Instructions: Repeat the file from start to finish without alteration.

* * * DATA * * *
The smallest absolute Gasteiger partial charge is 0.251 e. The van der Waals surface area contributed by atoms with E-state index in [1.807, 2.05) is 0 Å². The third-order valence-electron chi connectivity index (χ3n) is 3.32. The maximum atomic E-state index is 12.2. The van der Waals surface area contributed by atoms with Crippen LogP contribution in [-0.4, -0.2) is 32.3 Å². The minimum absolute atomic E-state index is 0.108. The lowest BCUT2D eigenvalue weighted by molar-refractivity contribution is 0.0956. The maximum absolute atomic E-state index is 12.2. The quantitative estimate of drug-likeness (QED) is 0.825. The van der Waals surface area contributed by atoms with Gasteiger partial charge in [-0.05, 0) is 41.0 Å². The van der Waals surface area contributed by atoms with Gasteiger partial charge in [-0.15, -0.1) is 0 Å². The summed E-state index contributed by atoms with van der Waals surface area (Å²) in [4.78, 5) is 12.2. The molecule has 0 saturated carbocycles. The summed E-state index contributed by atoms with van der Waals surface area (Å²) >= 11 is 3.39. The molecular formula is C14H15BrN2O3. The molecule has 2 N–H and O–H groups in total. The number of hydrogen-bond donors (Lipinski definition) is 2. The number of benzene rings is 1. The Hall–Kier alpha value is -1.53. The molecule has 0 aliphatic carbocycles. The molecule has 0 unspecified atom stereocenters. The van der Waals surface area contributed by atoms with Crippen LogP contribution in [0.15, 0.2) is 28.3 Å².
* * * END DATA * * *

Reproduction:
The smallest absolute Gasteiger partial charge is 0.251 e. The van der Waals surface area contributed by atoms with E-state index in [1.807, 2.05) is 0 Å². The third-order valence-electron chi connectivity index (χ3n) is 3.32. The maximum atomic E-state index is 12.2. The van der Waals surface area contributed by atoms with Crippen LogP contribution in [-0.4, -0.2) is 32.3 Å². The minimum absolute atomic E-state index is 0.108. The lowest BCUT2D eigenvalue weighted by molar-refractivity contribution is 0.0956. The maximum absolute atomic E-state index is 12.2. The quantitative estimate of drug-likeness (QED) is 0.825. The van der Waals surface area contributed by atoms with Gasteiger partial charge in [-0.05, 0) is 41.0 Å². The van der Waals surface area contributed by atoms with Gasteiger partial charge in [-0.15, -0.1) is 0 Å². The summed E-state index contributed by atoms with van der Waals surface area (Å²) in [4.78, 5) is 12.2. The molecule has 0 saturated carbocycles. The summed E-state index contributed by atoms with van der Waals surface area (Å²) >= 11 is 3.39. The molecular formula is C14H15BrN2O3. The molecule has 2 N–H and O–H groups in total. The number of hydrogen-bond donors (Lipinski definition) is 2. The number of benzene rings is 1. The Hall–Kier alpha value is -1.53. The molecule has 0 aliphatic carbocycles. The molecule has 0 unspecified atom stereocenters. The van der Waals surface area contributed by atoms with Crippen LogP contribution in [0.15, 0.2) is 28.3 Å².